Russia will try to influence the presidential election campaign in Ukraine through social networks, cyber attacks and sabotage technologies. So will Ukraine’s law enforcement agencies, political analysts have said. “The participation of the so-called “siloviki” (power ministries) is not yet traced, but the fact they will participate in the election campaign is understandable,” political analyst Volodymyr Tsybulko said at a press conference in Kyiv on Wednesday. “The National Anti-Corruption Bureau (NABU) is working on criminal cases against some candidates. Ukraine’s National Corruption Prevention Center (NACP) is also actively working, and there are criminal cases at Ukraine’s Prosecutor General’s Office (PGO). There is a figure such as [ex-MP from Batkivschyna Party faction] Shepelev, who gives evidence. Sooner or later these investigations can affect the behavior of candidates and even the fate of certain candidates,” he said.
The United States has joined the European Union in condemning plans by Russia-backed separatists in eastern Ukraine to hold “elections,” calling them “phony procedures” that undermine peace efforts in the region. “The United States condemns the announcement of a plan to conduct ‘elections’ in the so-called ‘Donetsk and Luhansk People’s Republics,'” State Department spokeswoman Heather Nauert said in a statement on September 12. “Given the continued control of these territories by the Russian Federation, genuine elections are inconceivable, and grossly contravene Russia’s commitments under the Minsk agreements,” she added, referring to September 2014 and February 2015 pacts aimed at resolving the conflict. She said that by “engineering phony procedures,” Moscow was exhibiting “its disregard for international norms and is undermining efforts to achieve peace in eastern Ukraine.”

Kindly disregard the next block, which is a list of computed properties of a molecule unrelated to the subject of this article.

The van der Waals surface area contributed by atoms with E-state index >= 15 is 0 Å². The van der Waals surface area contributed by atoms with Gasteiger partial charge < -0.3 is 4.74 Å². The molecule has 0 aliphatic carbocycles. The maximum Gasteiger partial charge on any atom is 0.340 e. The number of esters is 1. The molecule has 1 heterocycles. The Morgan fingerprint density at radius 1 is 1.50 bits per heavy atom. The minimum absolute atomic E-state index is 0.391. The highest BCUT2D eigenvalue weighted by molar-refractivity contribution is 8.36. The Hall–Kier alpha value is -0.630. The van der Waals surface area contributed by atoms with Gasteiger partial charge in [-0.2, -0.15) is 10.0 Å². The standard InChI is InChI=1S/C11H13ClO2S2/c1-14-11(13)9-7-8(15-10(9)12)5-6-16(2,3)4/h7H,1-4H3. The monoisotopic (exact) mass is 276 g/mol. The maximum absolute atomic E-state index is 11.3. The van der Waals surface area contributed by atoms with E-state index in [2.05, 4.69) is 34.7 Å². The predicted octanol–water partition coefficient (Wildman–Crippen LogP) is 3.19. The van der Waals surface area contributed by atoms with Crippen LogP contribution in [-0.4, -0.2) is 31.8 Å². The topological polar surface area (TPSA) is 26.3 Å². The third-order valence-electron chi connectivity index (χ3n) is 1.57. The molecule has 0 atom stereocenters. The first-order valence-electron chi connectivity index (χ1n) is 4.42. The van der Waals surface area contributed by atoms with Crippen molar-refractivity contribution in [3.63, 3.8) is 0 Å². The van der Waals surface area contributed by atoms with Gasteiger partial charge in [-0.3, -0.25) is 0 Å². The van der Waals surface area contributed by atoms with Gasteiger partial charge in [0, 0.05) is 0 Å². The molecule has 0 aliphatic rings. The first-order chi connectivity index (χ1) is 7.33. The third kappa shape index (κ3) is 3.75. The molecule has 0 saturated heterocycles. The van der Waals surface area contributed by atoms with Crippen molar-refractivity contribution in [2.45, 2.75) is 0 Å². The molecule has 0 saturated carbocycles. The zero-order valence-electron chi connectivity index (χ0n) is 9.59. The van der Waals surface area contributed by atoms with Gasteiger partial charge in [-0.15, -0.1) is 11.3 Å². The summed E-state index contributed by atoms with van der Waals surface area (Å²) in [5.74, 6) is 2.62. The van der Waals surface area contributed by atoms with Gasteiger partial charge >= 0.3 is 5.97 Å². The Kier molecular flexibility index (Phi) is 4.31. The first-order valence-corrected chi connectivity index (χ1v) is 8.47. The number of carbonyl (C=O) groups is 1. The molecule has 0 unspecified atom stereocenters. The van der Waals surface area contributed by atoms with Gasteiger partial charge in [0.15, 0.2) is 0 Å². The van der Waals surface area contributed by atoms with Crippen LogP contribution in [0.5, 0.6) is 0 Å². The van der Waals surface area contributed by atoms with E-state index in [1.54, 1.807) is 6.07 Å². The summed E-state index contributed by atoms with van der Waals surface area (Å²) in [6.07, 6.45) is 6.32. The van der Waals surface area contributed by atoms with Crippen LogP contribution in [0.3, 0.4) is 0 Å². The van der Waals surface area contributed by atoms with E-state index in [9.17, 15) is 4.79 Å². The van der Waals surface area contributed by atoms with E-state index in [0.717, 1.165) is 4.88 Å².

At a glance, Valeriy Striganov seems like an unremarkable Ukrainian civil servant. But he has a monumental mission: as head of the Central Election Commission’s (CEC) IT Department, Striganov is tasked with protecting the upcoming March 2019 presidential elections from a cyber attack. “We find malware every day,” Striganov said with a laugh, peering out from behind a Republic of Gamers-branded laptop that he bought for his job. The question for Ukraine’s cyber security professionals is not so much whether an attack on the election will take place — that is almost completely assured. Rather, it’s how such an offensive will take place.
On June 15, Yulia Tymoshenko launched the start of Ukraine’s presidential election season with a two-and-half hour speech in Kyiv, Ukraine. With twenty-nine percent of voters telling pollsters they haven’t made their minds up for the race slated for March 31, the field is wide open. But it’s not too soon to start worrying about the many ways in which the Kremlin may meddle in the election. The first way to meddle is easy: support pro-Russian candidates. Polls show that in spite of Russia’s illegal annexation of Crimea and the ongoing conflict in eastern Ukraine, pro-Russian candidates still enjoy strong approval ratings. Among them are Yuriy Boyko, former vice prime minister and an MP with support at 9.7%, and Vadim Rabinovich, leader of the “For Life” party at 9.5%. Both have over twenty years in politics and their records strongly support the Kremlin.
Ukraine accused the Russian security services Saturday of planning and launching a cyberattack that locked up computers around the world earlier this week. The Ukrainian security agency, known as the SBU, alleged in a statement that similarities between the malicious software and previous attacks on Ukrainian infrastructure revealed the work of Russian intelligence services. The SBU added that the attackers appeared uninterested in making a profit from the ransomware program and were more focused on sowing chaos in Ukraine. There was no immediate official response from Russia’s government, but Russian lawmaker Igor Morozov told the RIA Novosti news agency that the Ukrainian charges were “fiction” and that the attacks were likely the work of the United States.